Team development can also occur by staging situations in training where your staff becomes your conference guests. Check them into a residence hall room and set them up as a conference overnight so they can “feel” what their guests may go through. Meals, training and activities occur in the space they are assigned to as a conference. During the course of the summer give them a place to “hang out” together, outside activities to attend together (picnics, an afternoon swim or ballgame), or meals and cookouts together. The energy that develops through training needs to be maintained through August.
Develop staff ownership to the summer conference program. People will provide better quality service to guests if they have ownership to their work, like what they do, feel valued, and believe in the work they are doing. Give the staff ownership for the decisions that they make. The manual provided should help staff understand the bottom line of reasons we provide summer conference services and all policies and procedures. Not all matters that come up that staffs deal with can be resolved in a manual. Empower your staff so that they know when they can make decisions, and when they should call people. Training should be sprinkled with basic principles they can remember throughout the summer, such as “never promise anyone anything you will not personally deliver”. An example of this can be seen at your front desk services. A guest asks for two pillows and an extra blanket. They are leaving their room and will be gone for the next four hours. The staff person currently on the desk is there for another 2 hours. The guest wants the pillows and the blanket in their room by the time they return. The desk worker should only promise to meet that deadline if they are going to do it themselves. If they don’t know they can do that, then they can assure the guest that it will be taken care of that day, but they are not sure exactly when it will be done as they are not sure of the linen staff’s current schedule. Either response meets the needs of the guest, and gives the worker the latitude to decide if they want to go the next step in assisting the individual.
Reward staff for taking the next step. In training, let staff know minimum expectations, and talk about reward systems. Develop reward programs and incentives, and follow through. Recognition of a job well done, particularly in the service industry, is crucial. If you receive letters from guests about a job well done by a staff member, pass these on, to the staff member, their supervisor, and your supervisor.
Develop staff empathy for the guest. The staff needs to know where the guest is coming from. As much as possible, provide detailed information for your staff on each conference group. If you have a copy of their meeting schedule, provide it to your staff. Help them to see where the guests are coming from (Australia, Boston, California, etc). Find out from the conference organizer if your employees could attend educational sessions that may be occurring during their conference. Personalizing each conference program will go far in staff responding to questions as they arise.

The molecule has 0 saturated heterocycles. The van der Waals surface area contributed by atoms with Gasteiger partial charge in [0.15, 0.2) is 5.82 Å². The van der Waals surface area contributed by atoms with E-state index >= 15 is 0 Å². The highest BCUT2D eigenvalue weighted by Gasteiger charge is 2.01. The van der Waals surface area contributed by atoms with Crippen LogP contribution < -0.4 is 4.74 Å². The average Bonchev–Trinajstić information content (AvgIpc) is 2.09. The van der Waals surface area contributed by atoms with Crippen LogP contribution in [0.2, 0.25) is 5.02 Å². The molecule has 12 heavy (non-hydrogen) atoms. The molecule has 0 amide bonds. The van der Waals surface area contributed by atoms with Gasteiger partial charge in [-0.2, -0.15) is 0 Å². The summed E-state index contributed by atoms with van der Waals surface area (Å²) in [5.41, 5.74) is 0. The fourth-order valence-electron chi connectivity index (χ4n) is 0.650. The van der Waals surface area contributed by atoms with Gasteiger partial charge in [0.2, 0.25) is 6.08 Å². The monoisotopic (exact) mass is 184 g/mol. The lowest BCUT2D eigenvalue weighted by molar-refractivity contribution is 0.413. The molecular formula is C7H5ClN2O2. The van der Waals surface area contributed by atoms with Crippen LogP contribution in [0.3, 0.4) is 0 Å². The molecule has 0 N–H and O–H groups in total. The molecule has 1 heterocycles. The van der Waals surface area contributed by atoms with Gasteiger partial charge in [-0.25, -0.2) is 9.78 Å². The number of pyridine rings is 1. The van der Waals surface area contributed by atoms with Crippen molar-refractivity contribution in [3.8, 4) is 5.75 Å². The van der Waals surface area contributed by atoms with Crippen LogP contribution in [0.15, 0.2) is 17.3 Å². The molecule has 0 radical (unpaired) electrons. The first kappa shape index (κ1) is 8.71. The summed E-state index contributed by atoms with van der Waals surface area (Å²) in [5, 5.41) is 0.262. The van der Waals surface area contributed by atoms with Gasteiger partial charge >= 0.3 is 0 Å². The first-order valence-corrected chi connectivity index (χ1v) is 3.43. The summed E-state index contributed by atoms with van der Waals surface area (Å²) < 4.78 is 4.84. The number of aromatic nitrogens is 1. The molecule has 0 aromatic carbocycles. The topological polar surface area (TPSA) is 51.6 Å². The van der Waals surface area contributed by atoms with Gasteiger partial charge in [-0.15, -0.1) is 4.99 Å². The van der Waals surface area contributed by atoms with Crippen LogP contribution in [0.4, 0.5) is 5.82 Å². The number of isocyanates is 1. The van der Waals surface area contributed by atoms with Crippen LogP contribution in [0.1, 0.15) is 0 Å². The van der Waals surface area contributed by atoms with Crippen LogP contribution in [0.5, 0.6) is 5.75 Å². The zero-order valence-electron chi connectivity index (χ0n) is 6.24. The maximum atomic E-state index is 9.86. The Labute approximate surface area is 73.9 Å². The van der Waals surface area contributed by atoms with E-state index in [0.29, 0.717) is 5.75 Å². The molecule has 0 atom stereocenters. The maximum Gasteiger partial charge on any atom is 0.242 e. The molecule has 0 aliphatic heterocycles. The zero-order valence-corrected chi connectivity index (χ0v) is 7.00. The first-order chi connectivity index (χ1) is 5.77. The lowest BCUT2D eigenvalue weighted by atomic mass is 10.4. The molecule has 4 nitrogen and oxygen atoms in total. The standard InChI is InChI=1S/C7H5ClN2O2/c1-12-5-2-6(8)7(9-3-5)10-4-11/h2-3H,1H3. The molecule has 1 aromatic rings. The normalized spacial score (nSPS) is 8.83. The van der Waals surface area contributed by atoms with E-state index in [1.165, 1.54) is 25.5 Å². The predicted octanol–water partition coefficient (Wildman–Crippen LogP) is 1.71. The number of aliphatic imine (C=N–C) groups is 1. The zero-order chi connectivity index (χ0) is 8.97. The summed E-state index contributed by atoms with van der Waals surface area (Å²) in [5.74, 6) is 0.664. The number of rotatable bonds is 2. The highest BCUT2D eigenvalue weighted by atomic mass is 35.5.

In training, remind your staff where the conference guest is coming from when they arrive. Some may have traveled ten hours by car, or flown half way across the world. As a result of incomplete information received (or reviewed prior to arrival) the guest may be expecting the accommodations far different from what you have available. Their luggage may have been lost, or their car air-conditioning broken. The better they understand this, the better initial response they can give to each guest as they walk in the door.
Stay away from surprises. The most successful summer program will allow for few surprises. If you have developed a complete manual and have all needed procedures clearly in place, your program should experience few procedural surprises. Those that do occur will be managed well, because your staff will understand the bottom line, that is the ultimate mission of your summer program, and will be aware of the steps they can do to ensure its success.
Stay away from surprising your staff as well. A piece of the summer manual should include expectations for each position, and a copy of a performance evaluation form that will be used halfway through the summer to assist them in their job performance. Review evaluations with them at training. This will give staff a strong guide to follow throughout the coming weeks.
The most important piece of the success of your summer program will be the staff you hire. The qualities they bring into the position will not change; their skills will. Hire a staff that has the inherent qualities your program needs to be the best. Then provide a training program that is fun, allows for a great deal of staff development, allows for all learning styles, and teaches your team about the guests they will serve. The time and commitment you put into developing a quality training program for them will reap benefits through the summer in the way of fewer staff mistakes, less “clean up”, greater positive customer response to staff; and a more satisfied and content staff. Your job will be easier, too. So, for this summer, I wish you a great staff, and dynamic training, and a successful summer conference program!
Submitted by Valerie Randall-Lee, Assistant Dean of Housing & Residence Life, Emerson College